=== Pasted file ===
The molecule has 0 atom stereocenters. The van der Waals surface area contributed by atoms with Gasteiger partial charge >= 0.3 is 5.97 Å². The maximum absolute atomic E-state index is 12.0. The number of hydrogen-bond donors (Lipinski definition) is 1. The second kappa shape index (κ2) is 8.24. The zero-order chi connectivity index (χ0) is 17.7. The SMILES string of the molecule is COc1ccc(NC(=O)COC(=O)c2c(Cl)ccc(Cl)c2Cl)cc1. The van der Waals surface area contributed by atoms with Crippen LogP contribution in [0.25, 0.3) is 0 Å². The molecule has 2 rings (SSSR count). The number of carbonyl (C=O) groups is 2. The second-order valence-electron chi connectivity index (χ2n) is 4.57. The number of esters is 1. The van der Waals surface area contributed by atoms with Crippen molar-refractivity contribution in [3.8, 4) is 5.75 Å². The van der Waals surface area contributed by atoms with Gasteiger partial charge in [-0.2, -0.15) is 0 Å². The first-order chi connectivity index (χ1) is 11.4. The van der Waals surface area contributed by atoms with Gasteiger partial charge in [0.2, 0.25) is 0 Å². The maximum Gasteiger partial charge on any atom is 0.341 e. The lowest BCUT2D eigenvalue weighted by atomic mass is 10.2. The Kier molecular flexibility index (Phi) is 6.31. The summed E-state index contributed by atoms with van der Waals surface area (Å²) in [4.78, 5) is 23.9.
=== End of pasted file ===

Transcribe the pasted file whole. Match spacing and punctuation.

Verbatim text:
The molecule has 0 atom stereocenters. The van der Waals surface area contributed by atoms with Gasteiger partial charge >= 0.3 is 5.97 Å². The maximum absolute atomic E-state index is 12.0. The number of hydrogen-bond donors (Lipinski definition) is 1. The second kappa shape index (κ2) is 8.24. The zero-order chi connectivity index (χ0) is 17.7. The SMILES string of the molecule is COc1ccc(NC(=O)COC(=O)c2c(Cl)ccc(Cl)c2Cl)cc1. The van der Waals surface area contributed by atoms with Crippen LogP contribution in [0.25, 0.3) is 0 Å². The molecule has 2 rings (SSSR count). The number of carbonyl (C=O) groups is 2. The second-order valence-electron chi connectivity index (χ2n) is 4.57. The number of esters is 1. The van der Waals surface area contributed by atoms with Crippen molar-refractivity contribution in [3.8, 4) is 5.75 Å². The van der Waals surface area contributed by atoms with Gasteiger partial charge in [-0.2, -0.15) is 0 Å². The first-order chi connectivity index (χ1) is 11.4. The van der Waals surface area contributed by atoms with Gasteiger partial charge in [0.2, 0.25) is 0 Å². The maximum Gasteiger partial charge on any atom is 0.341 e. The lowest BCUT2D eigenvalue weighted by atomic mass is 10.2. The Kier molecular flexibility index (Phi) is 6.31. The summed E-state index contributed by atoms with van der Waals surface area (Å²) in [4.78, 5) is 23.9.